Even aside from the true purpose behind Ron’s visits to the Market Place every four days – both Cradwick’s and those his employers requested – Ron just enjoyed getting out of the forge and wandering aimlessly with no actual purpose. Even a small Market Place such as South Fairview provided was better than nothing at all, and sweating in that steaming, sooty forge…. He’d learned fast enough, but he would be grateful to move on to another assignment. Ron had had all he could take of the continual ringing of the hammer on steel, and the heat of the fire, the coals, the ashes….
So Market Place days every fourth day were near holidays for him. He scoffed at himself – how far he had fallen. The South Fairview Market Place, a holiday.
Nevertheless, he had taken to the people here. They were wary of strangers, but Ron had come with references that had impressed them. Falsified, of course, but these people didn’t know that. They were good people, and he felt bad deceiving them –
And then he narrowed his eyes. The second he grew a conscience, he would lose track of his real assignment.
Ron had been posted here almost two years now. He would be, in all actuality, eighteen in just a few months, though the workmen here believed him to be sixteen. Ron pretended to be a likable, all-around, friendly apprentice, the South Fairview sort of street boy these people all recognized. It was this ability that had gotten him placed here, his employers told him. His conscience did rise up to nag him on some nights, but he had learned to squash it.
He really didn’t know what he was doing here – stay, observe, report. Spy. Very well and good. Such assignments only lasted about three months, perhaps four. But near two years? He was reporting the same thing over and over. Ron had begun to wonder if his employers had forgotten him – or if they simply wanted him out of the way. After all, a placement in South Fairview? The shittiest part of the entire capital of Romeny? At least station him in Fairview Proper, or even in another Rommish city… Bridge Port, or Sunderham, he’d even take Ashtonport.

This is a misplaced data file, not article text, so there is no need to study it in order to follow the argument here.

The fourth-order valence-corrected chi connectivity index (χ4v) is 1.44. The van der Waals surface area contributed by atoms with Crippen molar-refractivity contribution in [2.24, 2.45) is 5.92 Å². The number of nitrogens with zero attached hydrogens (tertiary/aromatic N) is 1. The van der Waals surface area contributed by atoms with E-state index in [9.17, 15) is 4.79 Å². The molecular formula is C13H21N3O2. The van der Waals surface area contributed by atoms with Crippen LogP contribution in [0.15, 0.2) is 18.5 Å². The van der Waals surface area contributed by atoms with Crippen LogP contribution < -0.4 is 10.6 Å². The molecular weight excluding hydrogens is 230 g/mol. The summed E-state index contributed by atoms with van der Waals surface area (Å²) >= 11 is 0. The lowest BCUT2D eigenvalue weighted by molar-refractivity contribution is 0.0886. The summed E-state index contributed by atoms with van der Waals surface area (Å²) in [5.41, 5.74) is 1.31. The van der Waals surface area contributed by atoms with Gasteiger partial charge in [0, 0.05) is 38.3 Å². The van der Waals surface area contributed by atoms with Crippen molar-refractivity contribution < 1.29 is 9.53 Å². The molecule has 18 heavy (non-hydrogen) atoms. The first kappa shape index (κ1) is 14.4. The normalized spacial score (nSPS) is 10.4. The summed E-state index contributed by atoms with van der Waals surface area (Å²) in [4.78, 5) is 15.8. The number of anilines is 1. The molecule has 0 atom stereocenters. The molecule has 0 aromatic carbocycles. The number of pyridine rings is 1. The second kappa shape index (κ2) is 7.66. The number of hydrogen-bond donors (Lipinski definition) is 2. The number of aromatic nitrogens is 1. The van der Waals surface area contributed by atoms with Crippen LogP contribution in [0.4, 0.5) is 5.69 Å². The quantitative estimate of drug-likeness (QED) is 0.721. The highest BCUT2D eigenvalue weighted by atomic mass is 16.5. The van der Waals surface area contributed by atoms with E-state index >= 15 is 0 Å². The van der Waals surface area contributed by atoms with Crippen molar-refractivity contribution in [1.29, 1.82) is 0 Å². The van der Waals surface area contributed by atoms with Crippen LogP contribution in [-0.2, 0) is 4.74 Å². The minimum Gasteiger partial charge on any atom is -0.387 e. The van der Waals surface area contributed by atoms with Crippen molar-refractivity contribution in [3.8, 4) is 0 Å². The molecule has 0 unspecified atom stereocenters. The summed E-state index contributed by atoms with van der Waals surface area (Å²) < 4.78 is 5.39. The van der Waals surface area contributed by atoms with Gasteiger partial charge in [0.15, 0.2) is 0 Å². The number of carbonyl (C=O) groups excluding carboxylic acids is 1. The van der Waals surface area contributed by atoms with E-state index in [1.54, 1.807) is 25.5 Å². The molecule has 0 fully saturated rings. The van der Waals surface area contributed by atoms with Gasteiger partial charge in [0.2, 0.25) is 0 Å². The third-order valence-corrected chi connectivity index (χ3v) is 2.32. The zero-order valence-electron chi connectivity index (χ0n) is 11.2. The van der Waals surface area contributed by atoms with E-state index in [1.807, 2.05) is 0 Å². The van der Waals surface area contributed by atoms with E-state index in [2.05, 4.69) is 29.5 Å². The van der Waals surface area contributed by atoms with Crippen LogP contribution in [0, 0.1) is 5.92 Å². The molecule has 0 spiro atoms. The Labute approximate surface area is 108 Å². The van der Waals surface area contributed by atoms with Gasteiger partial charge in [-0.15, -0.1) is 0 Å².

At the same time, on nights when he lay awake, pondering the meaning of life and of his ever-ongoing post here, Ron considered that perhaps South Fairview was an excellent station, especially for someone like him, just coming up in the ranks. Overflowing with all the scum and criminals a city could offer, South Fairview hid away every villain in its alleys and back corners. They all smiled and nodded at you in the street, and many of them looked entirely respectable, all while they picked your pocket in passing, or sneaked into your home in the night to lift your valuables.
Perhaps Ron had been sent here to study them all. For he’d seen them all as he walked past them in the street and learned their tricks himself before he had even arrived.
He knew which of the street gangs were responsible for what type of crimes. The Castle Grates, for example – they were the largest street gang in most of Romeny and spread from just south of Fairview Proper to South Fairview. While they spent most of their time thieving and stealing incoming river imports up and down the Rosh River, they were otherwise harmless. They retreated to the tunnels beneath the streets through the grates in the streets and were near impossible for the Crown Guards to catch, and so they named themselves the Castle Grates, but more usually the Castle Greats, as they were mostly successful at lifting their targets. They rarely resorted to killing, though.